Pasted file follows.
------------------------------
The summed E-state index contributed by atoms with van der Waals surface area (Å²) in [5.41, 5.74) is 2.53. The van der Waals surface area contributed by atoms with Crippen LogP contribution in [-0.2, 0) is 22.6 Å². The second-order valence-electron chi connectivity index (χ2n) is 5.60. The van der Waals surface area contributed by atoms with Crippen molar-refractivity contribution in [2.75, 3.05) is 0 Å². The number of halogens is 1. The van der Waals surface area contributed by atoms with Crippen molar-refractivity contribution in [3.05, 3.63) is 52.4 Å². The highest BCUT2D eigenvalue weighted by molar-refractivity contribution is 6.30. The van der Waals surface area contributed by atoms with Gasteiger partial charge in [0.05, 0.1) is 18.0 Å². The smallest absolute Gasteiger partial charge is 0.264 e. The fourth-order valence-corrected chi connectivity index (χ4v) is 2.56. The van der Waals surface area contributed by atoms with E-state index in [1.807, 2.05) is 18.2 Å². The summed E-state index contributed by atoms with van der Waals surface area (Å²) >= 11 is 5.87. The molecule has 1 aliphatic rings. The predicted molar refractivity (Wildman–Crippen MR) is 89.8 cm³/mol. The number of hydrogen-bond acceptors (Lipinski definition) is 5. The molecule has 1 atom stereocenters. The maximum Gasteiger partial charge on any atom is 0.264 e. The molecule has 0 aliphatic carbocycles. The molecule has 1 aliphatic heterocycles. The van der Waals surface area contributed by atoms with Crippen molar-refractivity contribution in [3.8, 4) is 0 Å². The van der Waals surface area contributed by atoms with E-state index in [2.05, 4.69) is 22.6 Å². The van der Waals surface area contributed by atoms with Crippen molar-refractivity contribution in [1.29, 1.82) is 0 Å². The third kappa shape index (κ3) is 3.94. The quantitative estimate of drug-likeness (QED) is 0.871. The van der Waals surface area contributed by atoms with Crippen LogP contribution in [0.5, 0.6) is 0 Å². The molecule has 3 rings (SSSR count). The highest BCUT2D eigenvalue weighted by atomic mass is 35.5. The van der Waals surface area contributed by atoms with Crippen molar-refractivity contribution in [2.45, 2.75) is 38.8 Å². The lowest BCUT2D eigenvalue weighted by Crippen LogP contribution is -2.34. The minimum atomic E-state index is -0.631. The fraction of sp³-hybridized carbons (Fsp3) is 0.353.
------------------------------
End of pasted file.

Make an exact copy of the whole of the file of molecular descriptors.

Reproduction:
The summed E-state index contributed by atoms with van der Waals surface area (Å²) in [5.41, 5.74) is 2.53. The van der Waals surface area contributed by atoms with Crippen LogP contribution in [-0.2, 0) is 22.6 Å². The second-order valence-electron chi connectivity index (χ2n) is 5.60. The van der Waals surface area contributed by atoms with Crippen molar-refractivity contribution in [2.75, 3.05) is 0 Å². The number of halogens is 1. The van der Waals surface area contributed by atoms with Crippen molar-refractivity contribution in [3.05, 3.63) is 52.4 Å². The highest BCUT2D eigenvalue weighted by molar-refractivity contribution is 6.30. The van der Waals surface area contributed by atoms with Gasteiger partial charge in [0.05, 0.1) is 18.0 Å². The smallest absolute Gasteiger partial charge is 0.264 e. The fourth-order valence-corrected chi connectivity index (χ4v) is 2.56. The van der Waals surface area contributed by atoms with E-state index in [1.807, 2.05) is 18.2 Å². The summed E-state index contributed by atoms with van der Waals surface area (Å²) >= 11 is 5.87. The molecule has 1 aliphatic rings. The predicted molar refractivity (Wildman–Crippen MR) is 89.8 cm³/mol. The number of hydrogen-bond acceptors (Lipinski definition) is 5. The molecule has 1 atom stereocenters. The maximum Gasteiger partial charge on any atom is 0.264 e. The molecule has 0 aliphatic carbocycles. The molecule has 1 aliphatic heterocycles. The van der Waals surface area contributed by atoms with Crippen molar-refractivity contribution in [3.8, 4) is 0 Å². The van der Waals surface area contributed by atoms with E-state index in [2.05, 4.69) is 22.6 Å². The van der Waals surface area contributed by atoms with Crippen molar-refractivity contribution in [1.29, 1.82) is 0 Å². The third kappa shape index (κ3) is 3.94. The quantitative estimate of drug-likeness (QED) is 0.871. The van der Waals surface area contributed by atoms with Crippen LogP contribution in [0.5, 0.6) is 0 Å². The molecule has 3 rings (SSSR count). The highest BCUT2D eigenvalue weighted by atomic mass is 35.5. The van der Waals surface area contributed by atoms with Crippen molar-refractivity contribution in [2.45, 2.75) is 38.8 Å². The lowest BCUT2D eigenvalue weighted by Crippen LogP contribution is -2.34. The minimum atomic E-state index is -0.631. The fraction of sp³-hybridized carbons (Fsp3) is 0.353.